Piracy in the Office
Kenneth Goldsmith (in his article dated 10 Apr 2010) remarks that “[t]he office is the next frontier of writing”—and with this claim, he extends his infamous argument that, within the corporatized, technocratic spaces of the modern milieu, the act of poetry itself has now become little more than an automated procedure, not much different from the experience of either data management or word processing. Poets, for him, have become copyists, labouring away in a nightmarish scriptorium, cutting-and-pasting words in a welter of prefab speech, all manufactured at a prodigious, industrial scale by means of plagiaristic appropriation and computerized recombination. The romantic bastions of both sublime creativity and eminent authorship almost seem ready to collapse in the face of such superabundance.
When Goldsmith goes on to aver that “[c]ontemporary writing requires the expertise of a secretary crossed with the attitude of a pirate,” he suggests that, within this capital economy, poetry must become an occasion to accent, if not to resist, the alienation suffered everyday within the ennui of our cubicles. To this end, he exploits the scanners and printers on the average desktop, using them capriciously for subversive intentions, elevating the outright thievery of plagiarism itself to a sovereign, aesthetic value. We might see, in all his paeans to both paper and toner, an argument for the legitimacy of petty theft in the office—so long as such crimes allow for the dormant photocopiers to become vibrant micropresses, churning out some pirated edition of poetry for immediate digitization and universal distribution.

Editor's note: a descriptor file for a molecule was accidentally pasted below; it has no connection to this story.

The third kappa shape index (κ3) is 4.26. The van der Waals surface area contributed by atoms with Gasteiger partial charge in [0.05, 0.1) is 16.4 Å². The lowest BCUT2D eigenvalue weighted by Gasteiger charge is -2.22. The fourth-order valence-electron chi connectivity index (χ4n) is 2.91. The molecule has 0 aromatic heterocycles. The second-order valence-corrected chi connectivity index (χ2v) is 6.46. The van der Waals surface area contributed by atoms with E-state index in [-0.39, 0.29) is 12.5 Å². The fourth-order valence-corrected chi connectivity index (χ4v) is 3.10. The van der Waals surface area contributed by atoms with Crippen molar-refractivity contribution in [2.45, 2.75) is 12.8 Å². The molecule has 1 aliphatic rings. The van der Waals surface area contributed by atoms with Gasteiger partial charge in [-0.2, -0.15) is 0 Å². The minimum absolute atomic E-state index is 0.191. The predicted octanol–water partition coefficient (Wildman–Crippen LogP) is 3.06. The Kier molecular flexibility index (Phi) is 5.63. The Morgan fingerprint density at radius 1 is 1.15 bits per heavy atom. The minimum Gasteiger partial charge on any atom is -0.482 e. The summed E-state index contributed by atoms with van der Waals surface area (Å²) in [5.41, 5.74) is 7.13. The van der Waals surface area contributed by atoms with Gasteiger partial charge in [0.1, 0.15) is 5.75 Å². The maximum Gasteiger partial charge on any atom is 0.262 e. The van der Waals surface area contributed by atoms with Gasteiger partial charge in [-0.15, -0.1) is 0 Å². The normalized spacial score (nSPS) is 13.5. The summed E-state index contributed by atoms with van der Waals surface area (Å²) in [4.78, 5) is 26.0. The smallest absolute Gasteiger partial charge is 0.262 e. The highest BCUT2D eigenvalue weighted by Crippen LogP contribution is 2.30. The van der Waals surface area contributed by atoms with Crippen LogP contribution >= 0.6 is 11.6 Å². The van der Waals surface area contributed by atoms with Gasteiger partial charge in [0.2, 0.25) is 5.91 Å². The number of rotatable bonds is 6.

Even the poet Derek Beaulieu in his book Fractal Economies has gone so far as to argue that to write is to print “a record of the waste produced by the consumption […] of a text by a machine” (PDF)—and thus, for him, poets do not synthesize poetry so much as they transcribe output, misusing the appliances of capitalism in order to reclaim such devices for artistic purposes. Even the poet Rachel Zolf in her book Human Resources recombines readymade fragments of bizspeak from her job, using both online devices and search engines in order to augment mechanically the outcome of these permutations: “given enough input elements, a writing machine can spew about anything: private jets, exquisite gardens, offshore-banking havens….” The spambots, in fact, now make and send more text online than all of humanity itself.
Such mischief, as advocated by Goldsmith, reminds me of the toymaker John Austin, who teaches bored, geeky workers to construct, out of paraphernelia in their cubicles, an armamentarium of weaponry (catapults, ballistas, etc.), so as to squander downtime at work by staging desktop battles. Such calls for poetic whimsy in the workplace also remind me of the composer Stefan Helmreich, who makes music out of the sounds of xerographic reproduction, transforming the noise of mechanized alienation into a hypnotic symphony. We poets may have to take our cues from such playful moments of corporate rebellion, doing so by systematically reconditioning our business machines, forcing them to write texts more radical than the kind of stock chart designed to document the prevailing sentiments of the marketplace….
Christian Bök is the author of Crystallography (Coach House Press, 1994), a pataphysical encyclopedia nominated for the Gerald Lampert Memorial Award, and of Eunoia (Coach House Books, 2001), a bestselling work of experimental literature, which has gone on to win the Griffin Prize for Poetic Excellence. Bök has created artificial...